This short video will illustrate the difference between a system family (walls, floors, roofs, ceilings, stairs and ramps) and a component (hosted) family. We will also study the difference between a face based family and a reference based family as well by using a mechanical diffuser and a lighting fixture as an example.
- [Narrator] In Revit, everything you see is a family. There are two distinct different types of families in Revit. One is called is called a System Family, while the other is called a component family or a hosted family. What I'd like to do in this video is illustrate the difference between the two in how they interact. So let's take a look at the first type of family: A System Family. Now, a System Family can be walls, floors, roofs, stairs or ramps, or anything that's modeled within the actual model itself. To take it a step further, the other kind of family is called the Hosted or a Component Family.
Basically all MEP families need some kind of host to exist. That host is going to be a system or a level. When we create a Hosted Family in Revit, it needs to be face based. It's the only way to host to walls, ceilings or floors. When you create a new family, you'll see choices to host to a wall, a ceiling, or a floor, but you can't host to a linked model using this. We used a Face based family to do this. Also, these families can be work plane based. So if they're not hosted to a linked model, they can be hosted to a work plane or a level.
You think about wall sconces, light switches and receptacles, these are all face based type families. Ceiling mounted projectors and lighting fixtures also are face based families. Sidewall and ceiling-mounted air terminals are one more example of a face-based family. If we take a look at a Family Type, we'll look at basically a VAV unit. So what we see over here to the right, is we have one VAV unit parallel fan powered. Now this is a hosted family file that we load into our model.
So in one family for a VAV unit, we can have a 6-inch inlet, 8-inch, 10-inch, or you can duplicate it, and make your own. That's what a family is, and that's how the two families interact in Revit. One thing I'd like to show you is actually by going into a model. The difference between the two is, I want to come in here and I'm gonna grab a lighting fixture. So on my electrical panel, I'm gonna grab lighting fixture. Now if we notice that our placement, we have three different methods of putting it in: vertical face, face or work plane.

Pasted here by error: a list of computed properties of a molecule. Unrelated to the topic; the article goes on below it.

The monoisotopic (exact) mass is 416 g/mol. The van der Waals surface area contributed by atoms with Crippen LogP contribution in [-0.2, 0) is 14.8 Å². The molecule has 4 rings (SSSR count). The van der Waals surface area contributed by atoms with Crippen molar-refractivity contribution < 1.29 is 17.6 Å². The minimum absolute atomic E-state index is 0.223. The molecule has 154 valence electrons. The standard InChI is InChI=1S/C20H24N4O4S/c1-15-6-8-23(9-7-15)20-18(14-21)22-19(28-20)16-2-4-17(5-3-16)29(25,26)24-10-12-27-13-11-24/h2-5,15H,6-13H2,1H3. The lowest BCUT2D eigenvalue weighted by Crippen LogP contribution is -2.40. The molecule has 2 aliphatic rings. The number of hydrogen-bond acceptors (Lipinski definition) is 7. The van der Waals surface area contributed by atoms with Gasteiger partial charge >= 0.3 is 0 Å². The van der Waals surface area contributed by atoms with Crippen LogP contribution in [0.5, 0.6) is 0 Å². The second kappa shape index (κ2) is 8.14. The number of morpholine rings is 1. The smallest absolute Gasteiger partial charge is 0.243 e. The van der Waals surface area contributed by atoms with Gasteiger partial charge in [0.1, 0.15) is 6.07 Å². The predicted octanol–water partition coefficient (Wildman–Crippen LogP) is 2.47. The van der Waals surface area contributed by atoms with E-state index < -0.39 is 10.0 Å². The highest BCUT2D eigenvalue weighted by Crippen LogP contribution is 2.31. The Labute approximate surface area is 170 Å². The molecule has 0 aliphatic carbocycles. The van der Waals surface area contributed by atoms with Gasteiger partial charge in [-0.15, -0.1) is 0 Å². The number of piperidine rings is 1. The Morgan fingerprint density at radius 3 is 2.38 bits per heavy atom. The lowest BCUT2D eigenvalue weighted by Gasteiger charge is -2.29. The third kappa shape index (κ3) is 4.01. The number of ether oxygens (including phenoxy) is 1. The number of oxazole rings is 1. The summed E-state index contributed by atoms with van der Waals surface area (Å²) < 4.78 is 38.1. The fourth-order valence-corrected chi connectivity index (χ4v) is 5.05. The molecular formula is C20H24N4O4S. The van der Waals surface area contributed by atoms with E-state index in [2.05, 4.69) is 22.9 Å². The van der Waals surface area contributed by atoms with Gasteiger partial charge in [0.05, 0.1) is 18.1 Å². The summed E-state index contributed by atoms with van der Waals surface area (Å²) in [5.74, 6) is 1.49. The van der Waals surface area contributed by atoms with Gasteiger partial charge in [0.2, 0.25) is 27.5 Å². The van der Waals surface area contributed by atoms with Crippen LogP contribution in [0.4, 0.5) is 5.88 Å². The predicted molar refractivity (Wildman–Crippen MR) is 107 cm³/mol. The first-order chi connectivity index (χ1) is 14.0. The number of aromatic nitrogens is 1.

I'm gonna place it on a face. Notice that when I come into the ceiling, we can place it right into the ceiling, no problem. Now if I want to add an air terminal, we have a supply diffuser. But what I need to do is there's no choice to host it to a face 'cause this is hosted by a work plane. So I'm gonna set my offset to eight feet. Now I'm gonna put this into my grid right here. And I'm gonna hit escape.
Now the difference is if I select this lighting fixture, you'll see that the host is our linked Revit model. If I select this diffuser, we'll see that our host is level one. So two very similar type families, but two different hosting methods. So I hope you can see the difference now between a system family, and a component family.
- Importing AutoCAD files into Revit
- Linking Revit modeling
- Creating floor plans
- Using worksets
- Creating sheets
- Creating new family types
- Adding and modifying ducts, fixtures, piping, plumbing, and more
- Creating plumbing and HVAC plans
Skill Level Intermediate
Q: This course was updated on 11/01/2017. What changed?
A: The following topics were updated: collaboration, documentation, elements, modeling, and views.